14. Standard colors are: green (brake signal) yellow (horn power) blue/yellow (horn output) white/red (e-flasher input) blue (flasher input) green/white (LH turn signal) white/blue (RH turn signal) orange/blue (RH rear turn signal) green/orange (LH rear turn signal) - might match your green/brown That leaves violet, one of the yellows, and brown.
  15. If it reads full with 20 gallons of gas, does it come down reasonably quickly as you use the gas, or does it stay up there for a few gallons? If the latter situation, bending the float won't help much. If the former, the sending unit may be faulty (open circuit at halfthrow). It sounds like the gauge and the sending unit might be incompatible.
  16. A lot of aftermarket sending units and gauges don't match one another for expected signals. If you are using Ford products, then they all should work. It is possible that the new gas float has a pin-hole in it...worth checking out. Does it read full when you have 20 gallons in it?
  17. I just went through this on a 68. The repro turn signal switches are not Mustang specific, so other cars use all 12 wires. One extra wire is red and it should have a pin on the end: just plug it into the hole that matches the empty socket on the main harness connector. The other two wires may be related to the tilt system, but all of my schematics say no. They should have ends covered in plastic---if so, just leave them alone. Match the other wires color for color and you can't go wrong.
  18. Best way to clean fuse clips is to remove the entire harness out of the car, place it in a seal-able bag except for the fuse box, remove the fuses, and put it in a sand blasting cabinet. Blow air on it afterwards and apply dielectric grease to all metal contacts.
  19. You sure you are measuring TDC on the right piston? It should be the forward-most one on the passenger side (unless you are in Australia...).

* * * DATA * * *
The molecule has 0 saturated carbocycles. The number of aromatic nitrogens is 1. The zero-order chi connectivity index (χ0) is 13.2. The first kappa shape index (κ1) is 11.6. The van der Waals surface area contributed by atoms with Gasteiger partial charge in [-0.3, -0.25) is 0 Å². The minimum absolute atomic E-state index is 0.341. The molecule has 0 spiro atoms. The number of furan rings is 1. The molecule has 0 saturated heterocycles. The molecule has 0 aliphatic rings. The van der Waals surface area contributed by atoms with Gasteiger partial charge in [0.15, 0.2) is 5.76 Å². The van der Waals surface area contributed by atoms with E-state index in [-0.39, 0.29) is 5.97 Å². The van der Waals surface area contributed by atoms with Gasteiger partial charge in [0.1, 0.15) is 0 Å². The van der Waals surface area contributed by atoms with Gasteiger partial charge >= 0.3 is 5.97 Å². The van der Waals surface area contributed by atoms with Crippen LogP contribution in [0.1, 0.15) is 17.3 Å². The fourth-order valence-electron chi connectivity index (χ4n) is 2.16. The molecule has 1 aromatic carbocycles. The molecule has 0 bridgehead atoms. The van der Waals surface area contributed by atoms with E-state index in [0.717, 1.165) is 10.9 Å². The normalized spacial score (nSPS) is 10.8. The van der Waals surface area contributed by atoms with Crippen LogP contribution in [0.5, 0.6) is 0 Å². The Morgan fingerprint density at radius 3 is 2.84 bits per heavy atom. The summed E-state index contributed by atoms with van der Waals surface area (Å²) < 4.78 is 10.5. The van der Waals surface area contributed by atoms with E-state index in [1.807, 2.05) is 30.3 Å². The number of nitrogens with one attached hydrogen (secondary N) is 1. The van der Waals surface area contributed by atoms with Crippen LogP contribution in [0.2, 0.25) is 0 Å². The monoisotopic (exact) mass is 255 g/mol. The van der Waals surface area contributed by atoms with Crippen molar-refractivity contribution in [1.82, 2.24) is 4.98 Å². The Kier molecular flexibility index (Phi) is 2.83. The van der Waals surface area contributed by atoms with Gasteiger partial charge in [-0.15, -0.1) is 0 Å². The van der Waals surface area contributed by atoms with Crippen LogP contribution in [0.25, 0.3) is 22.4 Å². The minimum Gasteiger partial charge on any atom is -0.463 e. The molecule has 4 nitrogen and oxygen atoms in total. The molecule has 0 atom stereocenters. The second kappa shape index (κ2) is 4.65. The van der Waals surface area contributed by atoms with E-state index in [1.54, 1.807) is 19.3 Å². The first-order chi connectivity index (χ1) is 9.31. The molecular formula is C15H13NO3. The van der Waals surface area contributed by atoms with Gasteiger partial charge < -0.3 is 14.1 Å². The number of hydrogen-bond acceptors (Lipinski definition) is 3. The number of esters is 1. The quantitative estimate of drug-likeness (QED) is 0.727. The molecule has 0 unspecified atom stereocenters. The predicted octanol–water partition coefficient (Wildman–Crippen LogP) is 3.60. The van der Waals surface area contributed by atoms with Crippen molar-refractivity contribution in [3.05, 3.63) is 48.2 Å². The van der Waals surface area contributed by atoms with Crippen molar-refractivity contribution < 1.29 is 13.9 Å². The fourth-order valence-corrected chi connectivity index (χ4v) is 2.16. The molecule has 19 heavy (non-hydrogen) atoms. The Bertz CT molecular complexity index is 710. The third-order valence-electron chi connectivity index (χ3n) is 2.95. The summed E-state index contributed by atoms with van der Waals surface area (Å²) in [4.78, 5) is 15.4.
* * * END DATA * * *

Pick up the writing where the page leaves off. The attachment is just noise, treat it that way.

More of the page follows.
20. Thanks for the reference. Usually when a customer starts talking modifications (other than a radio), I usually advise them to look towards aftermarket wiring kits. While I refurbish (and sell) stock harnesses, I can't add modifications because I don't know the length of wires needed for many of them. Since the original poster talked about using an XR7 harness if the first place, I can state with experience that modifying that to fit a Mustang is not trivial. If the OP wants something to run reliably, I would recommend a good refurbished stock harness that is compatible with the Ford tach dash for a lot less money than aftermarket. In addition, I provide a 2 year no questions asked warranty. Aftermarket kits don't have any warranties. Food for thought...
  21. These are available at NAPA and other stores, but if you can't find them, let me know. I've seen both 194 and twist-type styles for side marker lamps.
  22. What was it? Curious minds want to know.
  23. I believe what you are experiencing is hydraulic forcing of the output shaft by the input shaft turning in the tranny, but they are not actually physically engaged. This only happens when the car is running in neutral on a lift (wheels off of the ground). You can stop the wheel rotation with your hand. This condition is perfectly normal.
  24. Corrosion is definitely a problem with soldering if you do not clean the flux off of the joint when you are done. Once clean, however, the solder joint is good.